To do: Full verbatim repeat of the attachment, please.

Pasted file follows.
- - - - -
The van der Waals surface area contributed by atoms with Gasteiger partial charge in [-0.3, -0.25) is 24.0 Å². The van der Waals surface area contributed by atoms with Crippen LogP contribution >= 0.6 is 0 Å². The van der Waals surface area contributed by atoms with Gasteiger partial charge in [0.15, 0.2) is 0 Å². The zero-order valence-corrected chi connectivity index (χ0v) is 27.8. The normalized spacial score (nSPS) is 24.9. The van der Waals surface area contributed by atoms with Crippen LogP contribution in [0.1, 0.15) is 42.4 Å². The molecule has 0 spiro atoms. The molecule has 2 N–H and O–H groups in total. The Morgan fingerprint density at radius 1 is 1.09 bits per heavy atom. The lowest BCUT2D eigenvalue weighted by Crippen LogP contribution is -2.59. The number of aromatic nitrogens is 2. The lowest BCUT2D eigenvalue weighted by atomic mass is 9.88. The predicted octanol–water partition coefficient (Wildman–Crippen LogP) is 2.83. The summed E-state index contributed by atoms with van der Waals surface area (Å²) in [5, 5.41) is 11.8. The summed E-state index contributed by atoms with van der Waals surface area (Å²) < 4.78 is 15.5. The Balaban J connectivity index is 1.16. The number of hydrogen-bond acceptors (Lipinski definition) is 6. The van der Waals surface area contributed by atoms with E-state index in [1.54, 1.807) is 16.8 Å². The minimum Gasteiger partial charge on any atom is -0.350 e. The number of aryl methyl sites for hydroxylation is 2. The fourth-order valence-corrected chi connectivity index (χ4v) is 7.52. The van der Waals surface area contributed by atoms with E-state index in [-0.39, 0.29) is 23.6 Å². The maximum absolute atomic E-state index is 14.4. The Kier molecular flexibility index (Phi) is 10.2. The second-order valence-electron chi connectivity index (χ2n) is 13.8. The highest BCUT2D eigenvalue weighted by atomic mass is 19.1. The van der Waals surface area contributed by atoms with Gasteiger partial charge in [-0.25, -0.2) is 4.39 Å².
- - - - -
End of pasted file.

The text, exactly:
The van der Waals surface area contributed by atoms with Gasteiger partial charge in [-0.3, -0.25) is 24.0 Å². The van der Waals surface area contributed by atoms with Crippen LogP contribution >= 0.6 is 0 Å². The van der Waals surface area contributed by atoms with Gasteiger partial charge in [0.15, 0.2) is 0 Å². The zero-order valence-corrected chi connectivity index (χ0v) is 27.8. The normalized spacial score (nSPS) is 24.9. The van der Waals surface area contributed by atoms with Crippen LogP contribution in [0.1, 0.15) is 42.4 Å². The molecule has 0 spiro atoms. The molecule has 2 N–H and O–H groups in total. The Morgan fingerprint density at radius 1 is 1.09 bits per heavy atom. The lowest BCUT2D eigenvalue weighted by Crippen LogP contribution is -2.59. The number of aromatic nitrogens is 2. The lowest BCUT2D eigenvalue weighted by atomic mass is 9.88. The predicted octanol–water partition coefficient (Wildman–Crippen LogP) is 2.83. The summed E-state index contributed by atoms with van der Waals surface area (Å²) in [5, 5.41) is 11.8. The summed E-state index contributed by atoms with van der Waals surface area (Å²) < 4.78 is 15.5. The Balaban J connectivity index is 1.16. The number of hydrogen-bond acceptors (Lipinski definition) is 6. The van der Waals surface area contributed by atoms with E-state index in [1.54, 1.807) is 16.8 Å². The minimum Gasteiger partial charge on any atom is -0.350 e. The number of aryl methyl sites for hydroxylation is 2. The fourth-order valence-corrected chi connectivity index (χ4v) is 7.52. The van der Waals surface area contributed by atoms with E-state index in [-0.39, 0.29) is 23.6 Å². The maximum absolute atomic E-state index is 14.4. The Kier molecular flexibility index (Phi) is 10.2. The second-order valence-electron chi connectivity index (χ2n) is 13.8. The highest BCUT2D eigenvalue weighted by atomic mass is 19.1. The van der Waals surface area contributed by atoms with Gasteiger partial charge in [-0.25, -0.2) is 4.39 Å².